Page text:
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Books Books 91 - 100 of 102 on By him lay heavy Sleep, the cousin of Death, Flat on the ground, and still as any....
" By him lay heavy Sleep, the cousin of Death, Flat on the ground, and still as any stone, A very corpse, save yielding forth a breath : Small keep took he, whom Fortune frowned on, Or whom she lifted up into the throne Of high renown ; but, as a living... "
The Ruminator: Containing a Series of Moral, Critical, and Sentimental Essays - Page 51
by Sir Egerton Brydges, Robert Pearse Gillies - 1813
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A commentary upon Tennyson's In memoriam

Henry Elliot Shepherd - Elegiac poetry, English - 1908 - 135 pages
...thyself." From Sackville, author of The Induction To The Mirror For Magistrates, poem entitled Sleep — " By him lay heavy Sleep, the cousin of Death, Flat on the ground, and still as any stone." Other examples may be gathered from Shakespeare and Sir Thomas Browne. LXIX The poet unfolds another...
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Century Readings for a Course in English Literature, Volume 1

John William Cunliffe, James Francis Augustin Pyre, Karl Young - English literature - 1910 - 1063 pages
...disgnise The fair bright day, yet ccaseth he no while, Rut hath his candles to prolong his toil. 280 By him lay heavy Sleep, the cousin of Death, Flat on the ground, and still as any stone", Л very corpse, save yielding forth a breath: Small keep took he, whom Fortune frowned on, Or whom...
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English Epic and Heroic Poetry, Volume 1

William Macneile Dixon - English poetry - 1912 - 339 pages
...and described, so Spenser. Take these stanzas, and there will be no further need of witnesses — " By him lay heavy Sleep, the cousin of Death, Flat...he, whom Fortune frowned on, Or whom she lifted up into the throne Of high renown; but, as a living death, So, dead alive, of life he drew the breath....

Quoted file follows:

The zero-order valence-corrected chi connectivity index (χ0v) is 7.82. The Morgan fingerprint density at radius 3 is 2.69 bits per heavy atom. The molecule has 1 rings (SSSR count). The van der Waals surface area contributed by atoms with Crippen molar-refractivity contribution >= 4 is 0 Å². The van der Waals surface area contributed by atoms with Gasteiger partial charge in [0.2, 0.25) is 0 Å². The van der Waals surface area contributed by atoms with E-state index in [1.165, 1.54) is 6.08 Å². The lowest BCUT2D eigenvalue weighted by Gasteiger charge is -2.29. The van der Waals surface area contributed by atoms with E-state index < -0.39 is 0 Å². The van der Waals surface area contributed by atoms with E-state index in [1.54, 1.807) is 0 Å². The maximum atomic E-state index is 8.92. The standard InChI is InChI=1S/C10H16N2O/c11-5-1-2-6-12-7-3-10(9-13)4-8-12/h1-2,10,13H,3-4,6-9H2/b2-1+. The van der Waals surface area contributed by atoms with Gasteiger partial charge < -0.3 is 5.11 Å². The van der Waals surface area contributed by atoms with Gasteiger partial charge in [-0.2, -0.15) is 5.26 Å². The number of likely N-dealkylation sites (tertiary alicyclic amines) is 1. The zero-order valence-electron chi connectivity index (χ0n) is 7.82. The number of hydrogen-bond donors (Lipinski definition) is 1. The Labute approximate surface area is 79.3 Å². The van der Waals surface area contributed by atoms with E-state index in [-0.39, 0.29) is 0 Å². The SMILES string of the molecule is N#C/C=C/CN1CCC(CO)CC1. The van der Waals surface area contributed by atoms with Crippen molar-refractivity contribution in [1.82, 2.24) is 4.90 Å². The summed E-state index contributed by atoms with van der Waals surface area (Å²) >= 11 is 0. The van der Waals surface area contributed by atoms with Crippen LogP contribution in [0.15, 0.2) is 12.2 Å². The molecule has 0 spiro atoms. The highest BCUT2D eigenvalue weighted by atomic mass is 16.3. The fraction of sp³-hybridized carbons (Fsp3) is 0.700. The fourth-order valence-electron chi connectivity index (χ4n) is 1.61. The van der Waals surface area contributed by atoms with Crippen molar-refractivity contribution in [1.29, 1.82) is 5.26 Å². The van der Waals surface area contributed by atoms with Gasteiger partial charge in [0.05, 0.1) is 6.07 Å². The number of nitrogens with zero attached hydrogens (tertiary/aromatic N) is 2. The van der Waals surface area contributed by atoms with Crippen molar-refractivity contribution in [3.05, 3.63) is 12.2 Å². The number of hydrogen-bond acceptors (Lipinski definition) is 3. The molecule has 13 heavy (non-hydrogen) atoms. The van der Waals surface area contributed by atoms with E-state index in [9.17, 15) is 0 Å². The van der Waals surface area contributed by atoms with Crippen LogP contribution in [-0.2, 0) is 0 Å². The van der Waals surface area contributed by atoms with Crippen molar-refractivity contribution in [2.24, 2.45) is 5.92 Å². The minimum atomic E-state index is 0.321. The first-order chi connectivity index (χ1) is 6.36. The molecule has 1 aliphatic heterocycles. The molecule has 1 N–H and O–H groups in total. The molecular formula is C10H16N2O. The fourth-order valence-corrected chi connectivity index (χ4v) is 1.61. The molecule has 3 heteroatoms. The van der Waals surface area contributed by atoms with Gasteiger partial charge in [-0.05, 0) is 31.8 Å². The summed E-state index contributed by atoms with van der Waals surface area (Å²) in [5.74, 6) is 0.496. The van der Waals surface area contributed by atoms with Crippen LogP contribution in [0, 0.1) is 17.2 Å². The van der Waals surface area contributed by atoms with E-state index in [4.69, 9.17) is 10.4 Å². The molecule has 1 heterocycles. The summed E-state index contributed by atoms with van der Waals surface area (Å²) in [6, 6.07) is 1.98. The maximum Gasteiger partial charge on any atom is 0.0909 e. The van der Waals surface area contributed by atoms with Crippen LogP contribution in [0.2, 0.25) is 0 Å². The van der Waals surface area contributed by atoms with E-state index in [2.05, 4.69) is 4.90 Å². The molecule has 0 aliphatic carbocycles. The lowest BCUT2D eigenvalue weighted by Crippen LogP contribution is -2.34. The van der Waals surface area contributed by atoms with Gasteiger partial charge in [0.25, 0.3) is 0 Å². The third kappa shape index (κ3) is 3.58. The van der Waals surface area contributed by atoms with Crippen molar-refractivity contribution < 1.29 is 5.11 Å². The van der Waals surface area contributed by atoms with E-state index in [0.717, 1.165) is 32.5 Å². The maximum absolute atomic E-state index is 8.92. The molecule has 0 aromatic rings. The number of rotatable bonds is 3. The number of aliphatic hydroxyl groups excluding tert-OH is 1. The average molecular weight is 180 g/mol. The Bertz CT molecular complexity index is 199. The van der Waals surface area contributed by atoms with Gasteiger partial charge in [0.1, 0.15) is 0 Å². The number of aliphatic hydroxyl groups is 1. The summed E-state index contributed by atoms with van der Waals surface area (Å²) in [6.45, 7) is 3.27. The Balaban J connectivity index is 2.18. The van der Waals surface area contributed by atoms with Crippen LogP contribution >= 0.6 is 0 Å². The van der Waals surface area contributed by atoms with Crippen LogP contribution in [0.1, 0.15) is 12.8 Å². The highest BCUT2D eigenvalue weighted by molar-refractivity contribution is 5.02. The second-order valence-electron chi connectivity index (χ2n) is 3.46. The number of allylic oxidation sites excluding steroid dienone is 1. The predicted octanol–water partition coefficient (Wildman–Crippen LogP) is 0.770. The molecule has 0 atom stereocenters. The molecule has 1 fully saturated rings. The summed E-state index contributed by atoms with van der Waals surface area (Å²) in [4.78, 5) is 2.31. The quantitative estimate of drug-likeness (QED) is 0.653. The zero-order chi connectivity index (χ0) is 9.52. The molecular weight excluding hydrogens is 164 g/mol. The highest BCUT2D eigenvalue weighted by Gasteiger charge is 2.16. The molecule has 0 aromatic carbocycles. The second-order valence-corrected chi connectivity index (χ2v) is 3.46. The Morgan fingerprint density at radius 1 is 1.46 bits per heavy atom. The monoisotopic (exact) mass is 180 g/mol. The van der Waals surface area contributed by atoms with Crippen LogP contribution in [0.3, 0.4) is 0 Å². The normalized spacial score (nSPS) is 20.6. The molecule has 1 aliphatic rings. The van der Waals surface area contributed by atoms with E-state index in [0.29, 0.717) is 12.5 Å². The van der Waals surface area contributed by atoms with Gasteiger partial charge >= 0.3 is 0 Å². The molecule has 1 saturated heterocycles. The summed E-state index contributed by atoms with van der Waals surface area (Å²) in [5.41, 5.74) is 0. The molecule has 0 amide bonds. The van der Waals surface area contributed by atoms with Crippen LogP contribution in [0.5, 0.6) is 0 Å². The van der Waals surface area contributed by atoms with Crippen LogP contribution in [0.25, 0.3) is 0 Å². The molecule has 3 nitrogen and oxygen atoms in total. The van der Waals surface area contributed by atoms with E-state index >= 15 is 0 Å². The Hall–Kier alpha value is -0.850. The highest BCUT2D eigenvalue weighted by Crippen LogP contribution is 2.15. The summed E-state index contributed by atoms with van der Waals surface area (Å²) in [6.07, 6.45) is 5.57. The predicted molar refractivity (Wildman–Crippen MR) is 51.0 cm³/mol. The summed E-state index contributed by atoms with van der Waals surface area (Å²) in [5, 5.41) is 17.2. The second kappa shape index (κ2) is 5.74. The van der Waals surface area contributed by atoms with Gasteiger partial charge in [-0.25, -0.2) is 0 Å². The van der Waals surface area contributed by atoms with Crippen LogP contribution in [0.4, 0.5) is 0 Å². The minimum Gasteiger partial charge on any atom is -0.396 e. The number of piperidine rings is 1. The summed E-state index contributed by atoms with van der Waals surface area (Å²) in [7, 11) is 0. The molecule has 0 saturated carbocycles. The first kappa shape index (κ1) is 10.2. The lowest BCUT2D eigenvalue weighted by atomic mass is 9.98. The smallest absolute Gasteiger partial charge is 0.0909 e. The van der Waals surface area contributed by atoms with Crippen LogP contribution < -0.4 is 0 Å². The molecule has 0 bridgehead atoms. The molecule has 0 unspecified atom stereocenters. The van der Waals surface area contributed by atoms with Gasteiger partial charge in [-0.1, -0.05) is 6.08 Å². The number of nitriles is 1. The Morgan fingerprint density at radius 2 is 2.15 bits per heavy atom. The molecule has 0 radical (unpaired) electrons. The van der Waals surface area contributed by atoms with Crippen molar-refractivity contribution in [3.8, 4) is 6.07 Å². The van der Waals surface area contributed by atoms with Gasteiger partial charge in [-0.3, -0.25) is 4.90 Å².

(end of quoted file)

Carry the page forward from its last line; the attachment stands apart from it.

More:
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English Prose and Verse from Beowulf to Stevenson

Henry Spackman Pancoast - English literature - 1915 - 816 pages
...disguise The fair bright day, yet ceaseth he no while, But hath his candles to prolong his toil. 280 By him lay heavy Sleep, the cousin of Death, Flat...he whom Fortune frowned on, Or whom she lifted up into the throne 285 Of high renown, but as a living death, So dead alive, of life he drew the breath....
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English Prose and Verse from Beowulf to Stevenson

Henry Spackman Pancoast - English literature - 1915 - 816 pages
...while, But hath his candles to prolong his toil. 280 By him lay heavy Sleep, the cousin of Death, Fíat k with marineres That come from a far countree. *v>...hath a cushion plump: 520 It is the moss that wholly into the throne 285 Of high renown, but as a living death, So dead alive, of life he drew the breath....
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English Prose and Poetry (1137-1892)

English literature - 1916 - 792 pages
...disguise The fair bright day, yet ceaseth he no while, But hath his candles to prolong his toil. 380 ND HORN I. In Scotland there was a babie born, Lill...our king That he was in love with his daughter Je into the throne Of high renown ; but as a living death, So dead alive, of life he drew the breath....
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English Prose and Poetry (1137-1892)

John Matthews Manly - English literature - 1916 - 792 pages
...disguise The fair bright day, yet ceaseth he no while, But hath his candles to prolong his toil. .280 ߀ 0 ˒ 0 Ѐ 0 苀 肀 ٮ 1 took he whom Fortune frowned on Or whom she lifted up into the throne Of high renown ; but as a living...
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English Prose and Poetry (1137-1892)

John Matthews Manly - English literature - 1916 - 792 pages
...disguise The fair bright day, yet ceaseth he no while, But hath his candles to prolong his toil. 280 h the unhappy endeavourer in that way, the farther off his wishes. Such an actor kedp' took he whom Fortune frowned on Or whom she lifted up into the throne Of high renown; but as...
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An Anthology of the Poetry of the Age of Shakespeare

William Thomas Young - English poetry - 1923 - 307 pages
...peeping in our eyes, When he is up, and to his work yrun : But let the night's black misty mantles rise, And with foul dark never so much disguise The...he, whom Fortune frowned on, Or whom she lifted up into the throne Of high renown ; but, as a living death, So, dead alive, of life he drew the breath....
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an anthology of the poetry of the age of shakespeare

...peeping in our eyes, When he is up, and to his work yrun : But let the night's black misty mantles rise, And with foul dark never so much disguise The...he, whom Fortune frowned on, Or whom she lifted up into the throne Of high renown ; but, as a living death, So, dead alive, of life he drew the breath....
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